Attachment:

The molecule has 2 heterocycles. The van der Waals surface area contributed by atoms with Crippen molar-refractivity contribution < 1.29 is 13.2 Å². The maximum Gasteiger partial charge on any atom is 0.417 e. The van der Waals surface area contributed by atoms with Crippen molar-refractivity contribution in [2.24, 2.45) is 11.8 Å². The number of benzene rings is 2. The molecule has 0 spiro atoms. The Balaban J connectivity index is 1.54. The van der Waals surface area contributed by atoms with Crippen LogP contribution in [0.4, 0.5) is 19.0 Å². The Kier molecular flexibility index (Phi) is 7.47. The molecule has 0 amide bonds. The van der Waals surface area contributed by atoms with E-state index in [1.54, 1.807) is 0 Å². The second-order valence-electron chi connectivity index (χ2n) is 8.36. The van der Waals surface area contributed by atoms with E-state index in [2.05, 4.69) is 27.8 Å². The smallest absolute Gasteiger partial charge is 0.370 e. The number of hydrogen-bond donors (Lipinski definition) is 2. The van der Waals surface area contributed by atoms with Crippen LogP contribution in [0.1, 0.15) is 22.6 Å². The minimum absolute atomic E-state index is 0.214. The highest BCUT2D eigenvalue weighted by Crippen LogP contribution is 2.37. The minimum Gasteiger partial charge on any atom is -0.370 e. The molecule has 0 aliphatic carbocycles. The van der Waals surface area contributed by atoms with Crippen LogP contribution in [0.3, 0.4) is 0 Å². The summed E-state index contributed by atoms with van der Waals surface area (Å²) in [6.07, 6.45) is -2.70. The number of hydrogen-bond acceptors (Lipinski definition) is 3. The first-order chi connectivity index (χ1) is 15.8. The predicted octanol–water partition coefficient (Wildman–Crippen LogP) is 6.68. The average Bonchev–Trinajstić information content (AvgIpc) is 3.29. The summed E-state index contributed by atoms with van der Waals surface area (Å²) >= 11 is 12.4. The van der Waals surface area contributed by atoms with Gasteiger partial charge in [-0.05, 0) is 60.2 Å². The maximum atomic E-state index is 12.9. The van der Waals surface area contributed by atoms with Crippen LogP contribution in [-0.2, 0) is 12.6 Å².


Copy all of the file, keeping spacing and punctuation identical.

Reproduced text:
The molecule has 2 heterocycles. The van der Waals surface area contributed by atoms with Crippen molar-refractivity contribution < 1.29 is 13.2 Å². The maximum Gasteiger partial charge on any atom is 0.417 e. The van der Waals surface area contributed by atoms with Crippen molar-refractivity contribution in [2.24, 2.45) is 11.8 Å². The number of benzene rings is 2. The molecule has 0 spiro atoms. The Balaban J connectivity index is 1.54. The van der Waals surface area contributed by atoms with Crippen LogP contribution in [0.4, 0.5) is 19.0 Å². The Kier molecular flexibility index (Phi) is 7.47. The molecule has 0 amide bonds. The van der Waals surface area contributed by atoms with E-state index in [1.54, 1.807) is 0 Å². The second-order valence-electron chi connectivity index (χ2n) is 8.36. The van der Waals surface area contributed by atoms with E-state index in [2.05, 4.69) is 27.8 Å². The smallest absolute Gasteiger partial charge is 0.370 e. The number of hydrogen-bond donors (Lipinski definition) is 2. The van der Waals surface area contributed by atoms with Crippen LogP contribution in [0.1, 0.15) is 22.6 Å². The minimum absolute atomic E-state index is 0.214. The highest BCUT2D eigenvalue weighted by Crippen LogP contribution is 2.37. The minimum Gasteiger partial charge on any atom is -0.370 e. The molecule has 0 aliphatic carbocycles. The van der Waals surface area contributed by atoms with Crippen LogP contribution in [0.3, 0.4) is 0 Å². The summed E-state index contributed by atoms with van der Waals surface area (Å²) in [6.07, 6.45) is -2.70. The number of hydrogen-bond acceptors (Lipinski definition) is 3. The first-order chi connectivity index (χ1) is 15.8. The predicted octanol–water partition coefficient (Wildman–Crippen LogP) is 6.68. The average Bonchev–Trinajstić information content (AvgIpc) is 3.29. The summed E-state index contributed by atoms with van der Waals surface area (Å²) >= 11 is 12.4. The van der Waals surface area contributed by atoms with Gasteiger partial charge in [-0.05, 0) is 60.2 Å². The maximum atomic E-state index is 12.9. The van der Waals surface area contributed by atoms with Crippen LogP contribution in [-0.2, 0) is 12.6 Å².